Jide Akintunde, Managing Editor/CEO, Financial Nigeria International Limited

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Campaigning for the Nigeria we desire 14 Aug 2018

Another Nigerian electoral cycle is here. As with the electoral democracies around the world, elections in Nigeria are heralded by the campaign season. This is a period that politicians are meant to present to the public their plans to make their constituencies better-governed for the benefit of the people.
It is in order for the campaign rhetoric to be colourful, and it is expected to be evocative and inspiring. The campaign is mostly a presentation of the vision and plan the candidates have for making the future better for the voters and the entirety of their constituency. In the Nigerian presidential system, the entire country is the constituency of the president.

One of the problems with the recent Nigerian electoral cycles is that they have been devoid of meaningful campaigns by the presidential candidates. In 2007, Umaru Yar'Adua was feeble and could not campaign because of undisclosed health challenges. Already in his dotage, General Muhammadu Buhari cleverly avoided rigorously campaigning to Nigerians ahead of the 2015 presidential election.

But Buhari's party in that election, the All Progressives Congress (APC), filled his campaign void. Therefore, the major problem with the 2015 electoral cycle was not the absence of campaigning; it was the nature of the campaigns, both by the major opposition APC and the then-ruling People's Democratic Party (PDP). The campaigns of both parties were against, and not for, the desired Nigerian future. The PDP's presidential campaign was spectacularly immoral, if not criminal; while that of the APC was a powerful toxin to the body politic.

The Central Bank of Nigeria (CBN) was virtually raided by the administration of President Goodluck Jonathan to fund his re-election. Money withdrawn inappropriately from the CBN, ostensibly for the purchase of arms to help the military in its fight against the deadly Boko Haram terrorists, was substantially diverted to Jonathan's campaign. Many of the beneficiaries of the financial misappropriation have since owned up.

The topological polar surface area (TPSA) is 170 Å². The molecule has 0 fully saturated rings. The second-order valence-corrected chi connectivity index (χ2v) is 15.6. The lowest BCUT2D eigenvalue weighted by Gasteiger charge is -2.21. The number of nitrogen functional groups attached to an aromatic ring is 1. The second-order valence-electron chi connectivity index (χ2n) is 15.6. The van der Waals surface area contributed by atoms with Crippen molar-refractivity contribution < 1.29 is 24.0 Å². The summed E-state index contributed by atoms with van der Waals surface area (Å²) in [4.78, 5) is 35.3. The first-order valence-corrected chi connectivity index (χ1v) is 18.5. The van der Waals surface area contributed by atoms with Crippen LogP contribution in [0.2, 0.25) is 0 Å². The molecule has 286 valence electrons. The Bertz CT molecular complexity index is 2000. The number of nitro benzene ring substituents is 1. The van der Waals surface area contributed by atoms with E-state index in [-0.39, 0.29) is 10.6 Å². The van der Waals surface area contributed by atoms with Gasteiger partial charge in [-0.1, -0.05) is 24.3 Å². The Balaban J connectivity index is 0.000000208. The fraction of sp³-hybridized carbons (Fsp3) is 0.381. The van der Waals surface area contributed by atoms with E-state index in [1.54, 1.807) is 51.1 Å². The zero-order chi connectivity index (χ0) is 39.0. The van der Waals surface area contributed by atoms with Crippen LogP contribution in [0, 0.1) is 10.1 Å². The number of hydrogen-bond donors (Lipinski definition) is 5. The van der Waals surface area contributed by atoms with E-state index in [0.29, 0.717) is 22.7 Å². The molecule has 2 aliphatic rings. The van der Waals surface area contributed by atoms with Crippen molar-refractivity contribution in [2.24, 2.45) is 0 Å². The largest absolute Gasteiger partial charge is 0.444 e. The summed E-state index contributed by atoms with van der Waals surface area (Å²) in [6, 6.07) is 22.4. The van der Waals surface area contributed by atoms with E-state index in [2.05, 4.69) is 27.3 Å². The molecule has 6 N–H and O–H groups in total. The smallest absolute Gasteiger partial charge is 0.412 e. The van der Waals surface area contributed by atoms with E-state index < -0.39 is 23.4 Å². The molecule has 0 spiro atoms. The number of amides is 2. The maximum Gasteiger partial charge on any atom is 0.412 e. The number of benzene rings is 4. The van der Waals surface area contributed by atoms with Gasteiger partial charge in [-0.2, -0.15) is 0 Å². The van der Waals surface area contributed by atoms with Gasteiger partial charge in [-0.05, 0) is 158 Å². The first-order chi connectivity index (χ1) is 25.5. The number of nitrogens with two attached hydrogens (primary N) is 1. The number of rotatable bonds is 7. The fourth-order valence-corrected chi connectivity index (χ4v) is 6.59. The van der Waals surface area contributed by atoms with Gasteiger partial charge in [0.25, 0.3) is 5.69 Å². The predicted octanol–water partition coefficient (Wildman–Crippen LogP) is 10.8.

On the part of the APC, its campaign was a brutal assault on truth, national cohesion, independence of the Independent National Electoral Commission (INEC), and any sense of national economic progress. The APC campaign for Buhari, which for its effectiveness got him elected, was entirely a well-oiled propaganda machine. Its arrowhead, Lai Mohammed, who President Buhari later appointed his minister of information, has had his name transposed by the public to “Liar Mohammed”.

The APC campaign was essentially for a willy-nilly transfer of power back to the North. Having been hijacked by the APC to back this divisive agenda, the INEC conducted the elections with extreme partiality to the APC. INEC methodically suppressed votes in the southern parts of the country. In the South, INEC denied the voters their permanent voter's cards (PVCs) and widespread incidents of failure of card readers on election day marred the accreditation of voters and voting. But in the North, the PVCs were well distributed and voting was unencumbered by problematic card readers.

The APC campaigned against the economy. It ridiculed the fact that Nigeria emerged the largest economy in Africa after the rebasing of the GDP in 2014. APC's rhetoric of threats, should it lose the election, sparked a wave of capital flight out of the country.